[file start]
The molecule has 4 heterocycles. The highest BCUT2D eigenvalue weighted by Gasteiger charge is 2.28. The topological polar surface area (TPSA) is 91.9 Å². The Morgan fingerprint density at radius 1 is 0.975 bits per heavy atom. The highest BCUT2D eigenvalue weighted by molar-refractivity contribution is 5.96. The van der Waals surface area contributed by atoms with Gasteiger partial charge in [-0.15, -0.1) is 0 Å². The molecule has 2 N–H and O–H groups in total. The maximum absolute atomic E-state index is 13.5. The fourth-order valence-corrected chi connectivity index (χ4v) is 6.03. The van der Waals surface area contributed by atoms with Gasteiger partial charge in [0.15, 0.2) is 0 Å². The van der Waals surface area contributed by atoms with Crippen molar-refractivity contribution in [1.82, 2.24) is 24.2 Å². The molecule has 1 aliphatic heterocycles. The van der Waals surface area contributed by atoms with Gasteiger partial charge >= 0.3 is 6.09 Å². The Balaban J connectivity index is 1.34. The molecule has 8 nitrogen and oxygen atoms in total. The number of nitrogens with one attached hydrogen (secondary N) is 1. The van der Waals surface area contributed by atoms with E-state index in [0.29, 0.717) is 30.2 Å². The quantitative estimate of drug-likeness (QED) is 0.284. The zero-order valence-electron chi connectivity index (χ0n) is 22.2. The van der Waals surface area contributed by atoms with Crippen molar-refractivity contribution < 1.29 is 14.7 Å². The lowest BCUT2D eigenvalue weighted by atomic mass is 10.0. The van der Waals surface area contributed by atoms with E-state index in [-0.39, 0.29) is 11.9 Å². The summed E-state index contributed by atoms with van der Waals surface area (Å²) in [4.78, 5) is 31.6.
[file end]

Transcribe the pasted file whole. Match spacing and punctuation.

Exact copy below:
The molecule has 4 heterocycles. The highest BCUT2D eigenvalue weighted by Gasteiger charge is 2.28. The topological polar surface area (TPSA) is 91.9 Å². The Morgan fingerprint density at radius 1 is 0.975 bits per heavy atom. The highest BCUT2D eigenvalue weighted by molar-refractivity contribution is 5.96. The van der Waals surface area contributed by atoms with Gasteiger partial charge in [-0.15, -0.1) is 0 Å². The molecule has 2 N–H and O–H groups in total. The maximum absolute atomic E-state index is 13.5. The fourth-order valence-corrected chi connectivity index (χ4v) is 6.03. The van der Waals surface area contributed by atoms with Gasteiger partial charge in [0.15, 0.2) is 0 Å². The van der Waals surface area contributed by atoms with Crippen molar-refractivity contribution in [1.82, 2.24) is 24.2 Å². The molecule has 1 aliphatic heterocycles. The van der Waals surface area contributed by atoms with Gasteiger partial charge >= 0.3 is 6.09 Å². The Balaban J connectivity index is 1.34. The molecule has 8 nitrogen and oxygen atoms in total. The number of nitrogens with one attached hydrogen (secondary N) is 1. The van der Waals surface area contributed by atoms with E-state index in [0.29, 0.717) is 30.2 Å². The quantitative estimate of drug-likeness (QED) is 0.284. The zero-order valence-electron chi connectivity index (χ0n) is 22.2. The van der Waals surface area contributed by atoms with Crippen molar-refractivity contribution < 1.29 is 14.7 Å². The lowest BCUT2D eigenvalue weighted by atomic mass is 10.0. The van der Waals surface area contributed by atoms with E-state index in [-0.39, 0.29) is 11.9 Å². The summed E-state index contributed by atoms with van der Waals surface area (Å²) in [4.78, 5) is 31.6.